Posted on October 13 2020
The month spanning Sept. 15 to Oct. 15 marks National Hispanic Heritage Month, a time to celebrate and honor Hispanic and Latinx Americans. The culture and the accomplishments they have made in society.
“National Hispanic Heritage Month.. traditionally honors the cultures and contributions of both Hispanic and Latino Americans as we celebrate heritage rooted in all Latin American countries,” reads an official statement from the holiday’s website. “During this month and throughout the year, we, and our partners, share history, heritage, and accomplishments of Hispanic and Latino Americans of past and present.” We are so excited to welcome Krystal Flores, a Software Engineer to speak with us about her journey as a Latina woman.
ALLY: Tell us about yourself.
Krystal: I was born and raised in Los Angeles, the granddaughter of four Mexican immigrants. One of my grandmothers had a well-known restaurant in East Los Angeles, but closed it when I was born because she wanted to take care of her grandchild. I got lucky—she continued to make chilaquiles, menudo, and much more at home (just for me!).
As a child, I loved learning. My parents thought that college would be a good idea for me, but it was my guidance counsellor who pushed me to think outside my box. At Yale, I grew in ways I could never have foreseen. I was exposed to concepts, traditions, and cultures that I could not have seen within my family nor small community in Los Angeles. Yale opened my eyes to the fact I could want more and be more.
While in college, I became a Sinophile. So after graduation, I moved to China for a few years. When I moved back to the US, I was looking for something to dedicate myself to. I luckily fell into coding. Now, I volunteer with many great groups like Women Who Code and Techtonica because I want to see more female engineers in the places I work. I also started www.devinclusiongiveaways.com, a platform for free resources for coders from generally underrepresented groups in tech.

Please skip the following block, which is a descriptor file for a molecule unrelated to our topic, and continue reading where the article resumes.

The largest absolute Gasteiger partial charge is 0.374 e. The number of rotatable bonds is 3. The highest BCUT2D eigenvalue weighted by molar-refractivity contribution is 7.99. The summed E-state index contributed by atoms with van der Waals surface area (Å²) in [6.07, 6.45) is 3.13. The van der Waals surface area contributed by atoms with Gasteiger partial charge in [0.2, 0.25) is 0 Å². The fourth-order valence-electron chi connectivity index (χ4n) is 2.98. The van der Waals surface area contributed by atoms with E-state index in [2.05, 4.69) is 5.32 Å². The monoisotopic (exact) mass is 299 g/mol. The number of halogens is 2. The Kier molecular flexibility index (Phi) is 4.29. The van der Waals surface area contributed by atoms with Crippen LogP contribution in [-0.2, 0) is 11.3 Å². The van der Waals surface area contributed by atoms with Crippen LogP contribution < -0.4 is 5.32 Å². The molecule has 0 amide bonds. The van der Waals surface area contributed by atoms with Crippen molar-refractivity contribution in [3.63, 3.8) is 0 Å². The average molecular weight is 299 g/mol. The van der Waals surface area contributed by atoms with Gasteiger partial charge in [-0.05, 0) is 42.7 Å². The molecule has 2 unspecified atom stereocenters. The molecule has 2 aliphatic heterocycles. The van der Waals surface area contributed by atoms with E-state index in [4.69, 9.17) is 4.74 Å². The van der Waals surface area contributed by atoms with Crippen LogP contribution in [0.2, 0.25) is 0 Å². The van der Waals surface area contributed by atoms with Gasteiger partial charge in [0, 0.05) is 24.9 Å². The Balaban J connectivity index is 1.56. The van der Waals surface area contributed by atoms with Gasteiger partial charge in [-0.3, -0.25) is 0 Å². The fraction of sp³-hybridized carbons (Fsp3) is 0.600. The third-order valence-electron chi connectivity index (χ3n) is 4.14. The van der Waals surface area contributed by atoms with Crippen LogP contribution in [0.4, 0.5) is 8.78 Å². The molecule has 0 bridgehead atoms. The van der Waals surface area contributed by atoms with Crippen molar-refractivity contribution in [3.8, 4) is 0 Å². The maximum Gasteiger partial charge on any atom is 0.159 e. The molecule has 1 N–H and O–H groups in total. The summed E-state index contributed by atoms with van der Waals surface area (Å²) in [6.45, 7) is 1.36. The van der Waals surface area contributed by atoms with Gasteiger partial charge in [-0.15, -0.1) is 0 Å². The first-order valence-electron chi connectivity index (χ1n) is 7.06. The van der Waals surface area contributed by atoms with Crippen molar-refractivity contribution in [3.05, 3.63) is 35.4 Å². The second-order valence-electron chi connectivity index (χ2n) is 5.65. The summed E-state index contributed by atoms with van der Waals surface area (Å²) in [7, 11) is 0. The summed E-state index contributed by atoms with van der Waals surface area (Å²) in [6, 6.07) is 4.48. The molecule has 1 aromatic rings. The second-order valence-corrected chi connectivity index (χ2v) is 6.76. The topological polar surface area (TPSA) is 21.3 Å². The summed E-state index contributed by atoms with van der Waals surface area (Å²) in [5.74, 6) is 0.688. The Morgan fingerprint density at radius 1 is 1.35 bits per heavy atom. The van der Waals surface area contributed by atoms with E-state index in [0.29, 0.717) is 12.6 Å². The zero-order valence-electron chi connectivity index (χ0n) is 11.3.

ALLY: You are a Software Engineer, a female and a Latina. What were some of your biggest struggles to get to where you are today?
Krystal: My biggest struggle was definitely learning to code. I have a degree in history. However, I love natural languages. I’ve taken Latin, Spanish, Italian, Mandarin, and more. I also love logic games. Maybe it was only natural that I’d eventually move onto programming languages.
Nonetheless, it was not easy and still isn’t. I have no formal education in software engineering. I never did a bootcamp. I took a three-house codecademy.com HTML & CSS course, loved it, and just kept learning wherever I could. At some point, I realized I could build things. Then came the hardest part, how do I convince someone to hire me as an engineer with no formal training or previous experience? There were many “No’s”, but I learned and became better along the way. Now, I’ve been in the industry for several years and have earned the title Senior Engineer. I still don’t know everything, but I have come so far from where I began and am so proud of everything I’ve built.
ALLY: What is some advice you would tell your younger self after getting to where you are today.
Krystal: Don’t try to plan it all. Life is a journey. Enjoy the ride and be open to opportunities along the way. Things work out.
ALLY: Tell us about a key Latinx role model or someone you have always admired.
Krystal: Growing up, I had no female nor Latinx role models for computing. (Grace Hopper, Ada Lovelace, and co. weren’t as popular back then.) However, as part of Techqueria, a national organization for Latinos in Tech, I have met so many wonderful Latina engineers. Their stories have inspired me and helped me to not only be a better engineer, but also be a better human being. For instance, this week I am moderating a panel on Latinas in Engineering for Techqueria’s Latino Heritage Month Summit. The women on this panel are badass. They’re more senior in their careers. They have CS degrees. (One woman is completing her PhD too!) They understand that growing up there weren’t a lot of Latinas like them, so they’re paving the way for more and paying it forward. They talk openly about the struggles they’ve faced including, but not limited to:
- being a first-generation college student
- needing to make good money quickly after college because they were supporting their whole family
- being the only woman and/or Latinx person on their team
- getting out of a toxic work environments
- understanding that tech isn’t just about going to companies like Google or Amazon, but that it’s about finding the right place for you at the right company for you
I admire these women. I commend them for their fearlessness. And I hope sharing their stories will inspire, educate and engage more Latinas. These women are amazing.
A huge thank you to Krystal for sharing her story.